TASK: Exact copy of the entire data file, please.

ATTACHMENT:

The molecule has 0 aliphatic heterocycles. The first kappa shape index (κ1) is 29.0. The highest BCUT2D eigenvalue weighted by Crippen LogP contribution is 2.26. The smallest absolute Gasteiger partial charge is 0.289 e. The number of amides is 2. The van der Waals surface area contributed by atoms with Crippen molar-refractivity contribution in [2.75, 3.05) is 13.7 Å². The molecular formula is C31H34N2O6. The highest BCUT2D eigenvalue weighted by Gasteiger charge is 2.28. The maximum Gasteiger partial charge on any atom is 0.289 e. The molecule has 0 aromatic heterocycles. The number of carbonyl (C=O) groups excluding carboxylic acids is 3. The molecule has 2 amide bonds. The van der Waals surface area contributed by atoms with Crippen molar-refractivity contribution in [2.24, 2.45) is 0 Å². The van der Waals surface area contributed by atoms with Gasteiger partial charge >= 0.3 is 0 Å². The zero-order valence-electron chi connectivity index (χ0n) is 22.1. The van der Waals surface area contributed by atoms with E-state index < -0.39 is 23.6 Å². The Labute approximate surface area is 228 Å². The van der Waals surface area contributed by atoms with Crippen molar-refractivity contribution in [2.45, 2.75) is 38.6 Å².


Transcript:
The molecule has 0 aliphatic heterocycles. The first kappa shape index (κ1) is 29.0. The highest BCUT2D eigenvalue weighted by Crippen LogP contribution is 2.26. The smallest absolute Gasteiger partial charge is 0.289 e. The number of amides is 2. The van der Waals surface area contributed by atoms with Crippen molar-refractivity contribution in [2.75, 3.05) is 13.7 Å². The molecular formula is C31H34N2O6. The highest BCUT2D eigenvalue weighted by Gasteiger charge is 2.28. The maximum Gasteiger partial charge on any atom is 0.289 e. The molecule has 0 aromatic heterocycles. The number of carbonyl (C=O) groups excluding carboxylic acids is 3. The molecule has 2 amide bonds. The van der Waals surface area contributed by atoms with Crippen molar-refractivity contribution in [2.24, 2.45) is 0 Å². The van der Waals surface area contributed by atoms with Gasteiger partial charge >= 0.3 is 0 Å². The zero-order valence-electron chi connectivity index (χ0n) is 22.1. The van der Waals surface area contributed by atoms with E-state index < -0.39 is 23.6 Å². The Labute approximate surface area is 228 Å². The van der Waals surface area contributed by atoms with Crippen molar-refractivity contribution in [2.45, 2.75) is 38.6 Å².